Reverse-mortgage lenders closed 112,000 home equity conversion loans in fiscal year 2008, up from 107,558 in 2007.
Researchers at the National Reverse Mortgage Lenders Association, Washington, compiled those figures using data from the U.S. Department of Housing and Urban Development.
The Homeownership and Economic Recovery Act of 2008 may have reduced reverse mortgage growth temporarily, because would-be borrowers may be waiting for HUD to apply new HERA rules, NRMLA says.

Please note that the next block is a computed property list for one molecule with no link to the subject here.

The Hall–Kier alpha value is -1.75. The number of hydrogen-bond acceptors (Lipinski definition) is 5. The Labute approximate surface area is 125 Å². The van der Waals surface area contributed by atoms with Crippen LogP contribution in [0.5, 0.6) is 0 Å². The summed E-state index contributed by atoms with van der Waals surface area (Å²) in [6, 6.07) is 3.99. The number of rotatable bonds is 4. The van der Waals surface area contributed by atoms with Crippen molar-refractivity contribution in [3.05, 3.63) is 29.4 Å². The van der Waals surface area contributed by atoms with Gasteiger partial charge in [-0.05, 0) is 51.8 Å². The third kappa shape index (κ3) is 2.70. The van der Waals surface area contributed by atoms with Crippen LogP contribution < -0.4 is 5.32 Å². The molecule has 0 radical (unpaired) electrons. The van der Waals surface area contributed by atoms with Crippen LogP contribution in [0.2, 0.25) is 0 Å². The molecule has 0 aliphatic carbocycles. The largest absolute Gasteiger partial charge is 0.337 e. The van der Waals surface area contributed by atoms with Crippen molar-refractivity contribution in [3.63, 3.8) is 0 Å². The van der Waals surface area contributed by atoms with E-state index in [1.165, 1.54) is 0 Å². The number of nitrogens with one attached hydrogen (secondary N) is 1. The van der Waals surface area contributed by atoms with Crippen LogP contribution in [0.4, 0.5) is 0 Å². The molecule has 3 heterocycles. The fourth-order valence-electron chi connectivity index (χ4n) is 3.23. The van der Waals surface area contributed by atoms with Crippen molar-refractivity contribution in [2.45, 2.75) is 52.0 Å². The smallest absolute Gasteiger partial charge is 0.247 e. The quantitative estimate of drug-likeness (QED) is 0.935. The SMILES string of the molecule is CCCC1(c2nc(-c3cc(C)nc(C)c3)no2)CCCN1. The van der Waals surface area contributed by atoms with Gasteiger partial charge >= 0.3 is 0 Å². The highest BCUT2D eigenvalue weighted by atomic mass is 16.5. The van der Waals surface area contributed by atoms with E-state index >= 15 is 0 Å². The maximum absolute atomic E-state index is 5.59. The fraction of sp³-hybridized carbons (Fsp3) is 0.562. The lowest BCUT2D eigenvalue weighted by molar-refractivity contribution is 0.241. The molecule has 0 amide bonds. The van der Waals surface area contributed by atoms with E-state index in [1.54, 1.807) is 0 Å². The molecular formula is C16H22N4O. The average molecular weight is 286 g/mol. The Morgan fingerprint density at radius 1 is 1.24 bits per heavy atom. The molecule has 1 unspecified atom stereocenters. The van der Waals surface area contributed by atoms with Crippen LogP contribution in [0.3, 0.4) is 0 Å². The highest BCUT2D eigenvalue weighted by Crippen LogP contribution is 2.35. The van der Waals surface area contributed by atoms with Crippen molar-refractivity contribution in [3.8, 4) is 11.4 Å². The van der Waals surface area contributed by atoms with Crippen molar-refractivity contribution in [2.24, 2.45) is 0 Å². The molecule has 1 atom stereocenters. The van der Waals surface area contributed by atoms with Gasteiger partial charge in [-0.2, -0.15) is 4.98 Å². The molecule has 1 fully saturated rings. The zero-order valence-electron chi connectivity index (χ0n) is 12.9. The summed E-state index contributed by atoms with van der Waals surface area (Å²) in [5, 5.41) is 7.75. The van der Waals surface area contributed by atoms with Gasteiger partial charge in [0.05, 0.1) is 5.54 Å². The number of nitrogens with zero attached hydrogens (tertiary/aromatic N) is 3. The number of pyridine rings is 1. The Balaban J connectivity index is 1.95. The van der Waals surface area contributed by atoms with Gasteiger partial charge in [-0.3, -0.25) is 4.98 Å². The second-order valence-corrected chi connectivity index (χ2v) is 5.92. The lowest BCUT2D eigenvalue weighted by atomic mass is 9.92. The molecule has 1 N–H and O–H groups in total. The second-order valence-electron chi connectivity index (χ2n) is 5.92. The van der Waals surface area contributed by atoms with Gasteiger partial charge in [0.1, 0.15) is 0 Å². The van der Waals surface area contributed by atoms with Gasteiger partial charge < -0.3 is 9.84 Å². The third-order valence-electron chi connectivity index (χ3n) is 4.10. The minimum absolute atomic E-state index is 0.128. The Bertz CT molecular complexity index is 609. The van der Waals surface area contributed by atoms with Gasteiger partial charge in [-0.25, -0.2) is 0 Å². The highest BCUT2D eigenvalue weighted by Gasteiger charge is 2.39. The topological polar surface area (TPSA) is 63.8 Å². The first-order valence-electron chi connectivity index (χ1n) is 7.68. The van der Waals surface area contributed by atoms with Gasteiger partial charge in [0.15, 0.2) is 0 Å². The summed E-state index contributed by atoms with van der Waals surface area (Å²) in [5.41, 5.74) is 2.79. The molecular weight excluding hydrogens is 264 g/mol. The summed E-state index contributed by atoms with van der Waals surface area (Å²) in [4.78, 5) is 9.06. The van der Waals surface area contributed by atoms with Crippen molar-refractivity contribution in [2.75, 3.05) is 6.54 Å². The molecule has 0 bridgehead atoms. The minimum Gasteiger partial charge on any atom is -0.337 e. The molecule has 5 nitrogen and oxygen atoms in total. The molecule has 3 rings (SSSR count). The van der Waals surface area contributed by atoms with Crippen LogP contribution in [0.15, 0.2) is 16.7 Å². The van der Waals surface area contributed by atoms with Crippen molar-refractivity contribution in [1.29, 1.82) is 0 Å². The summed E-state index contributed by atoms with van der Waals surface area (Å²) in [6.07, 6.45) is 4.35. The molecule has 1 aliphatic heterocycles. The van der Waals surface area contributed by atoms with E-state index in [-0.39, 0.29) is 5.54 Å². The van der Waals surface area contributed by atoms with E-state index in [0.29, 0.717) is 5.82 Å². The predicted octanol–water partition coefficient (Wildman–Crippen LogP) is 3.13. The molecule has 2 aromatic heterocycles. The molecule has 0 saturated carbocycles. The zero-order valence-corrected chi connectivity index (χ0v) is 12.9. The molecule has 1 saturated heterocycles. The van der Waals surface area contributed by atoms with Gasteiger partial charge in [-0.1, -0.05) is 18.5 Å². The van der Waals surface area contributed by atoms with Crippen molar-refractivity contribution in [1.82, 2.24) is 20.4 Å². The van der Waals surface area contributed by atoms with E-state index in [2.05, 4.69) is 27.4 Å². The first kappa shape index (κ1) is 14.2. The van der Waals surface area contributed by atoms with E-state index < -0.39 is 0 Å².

One HERA provision would allow reverse-mortgage borrowers to get bigger loans at lower origination fees.
HUD recently approved a single national loan limit of $417,000 for federally insured home equity conversion mortgages, or reverse mortgages.
Previously, the HECM program lending limits ranged from $200,160 in some rural areas to $362,790 in the areas with the most expensive homes.
HUD expects the new national loan limit to take effect Nov. 1.